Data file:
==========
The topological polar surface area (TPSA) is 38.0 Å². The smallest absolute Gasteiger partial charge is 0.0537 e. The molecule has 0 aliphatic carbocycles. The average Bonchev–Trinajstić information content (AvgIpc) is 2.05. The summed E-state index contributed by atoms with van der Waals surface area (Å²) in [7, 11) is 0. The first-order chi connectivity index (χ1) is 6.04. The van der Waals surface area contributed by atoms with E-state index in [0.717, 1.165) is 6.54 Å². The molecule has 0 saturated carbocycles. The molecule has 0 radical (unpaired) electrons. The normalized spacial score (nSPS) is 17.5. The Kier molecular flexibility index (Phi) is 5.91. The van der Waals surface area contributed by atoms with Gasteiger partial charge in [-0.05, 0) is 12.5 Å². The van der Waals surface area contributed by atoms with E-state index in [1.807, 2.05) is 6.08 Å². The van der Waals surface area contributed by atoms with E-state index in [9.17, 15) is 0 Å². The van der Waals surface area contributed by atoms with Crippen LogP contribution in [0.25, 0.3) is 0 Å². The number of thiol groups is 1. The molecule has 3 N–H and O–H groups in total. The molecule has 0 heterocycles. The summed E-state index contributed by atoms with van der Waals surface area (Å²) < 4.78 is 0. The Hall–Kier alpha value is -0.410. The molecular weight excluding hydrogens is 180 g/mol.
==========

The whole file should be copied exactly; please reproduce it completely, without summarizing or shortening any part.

The topological polar surface area (TPSA) is 38.0 Å². The smallest absolute Gasteiger partial charge is 0.0537 e. The molecule has 0 aliphatic carbocycles. The average Bonchev–Trinajstić information content (AvgIpc) is 2.05. The summed E-state index contributed by atoms with van der Waals surface area (Å²) in [7, 11) is 0. The first-order chi connectivity index (χ1) is 6.04. The van der Waals surface area contributed by atoms with E-state index in [0.717, 1.165) is 6.54 Å². The molecule has 0 saturated carbocycles. The molecule has 0 radical (unpaired) electrons. The normalized spacial score (nSPS) is 17.5. The Kier molecular flexibility index (Phi) is 5.91. The van der Waals surface area contributed by atoms with Gasteiger partial charge in [-0.05, 0) is 12.5 Å². The van der Waals surface area contributed by atoms with E-state index in [1.807, 2.05) is 6.08 Å². The van der Waals surface area contributed by atoms with E-state index in [9.17, 15) is 0 Å². The van der Waals surface area contributed by atoms with Crippen LogP contribution in [0.25, 0.3) is 0 Å². The number of thiol groups is 1. The molecule has 3 N–H and O–H groups in total. The molecule has 0 heterocycles. The summed E-state index contributed by atoms with van der Waals surface area (Å²) < 4.78 is 0. The Hall–Kier alpha value is -0.410. The molecular weight excluding hydrogens is 180 g/mol.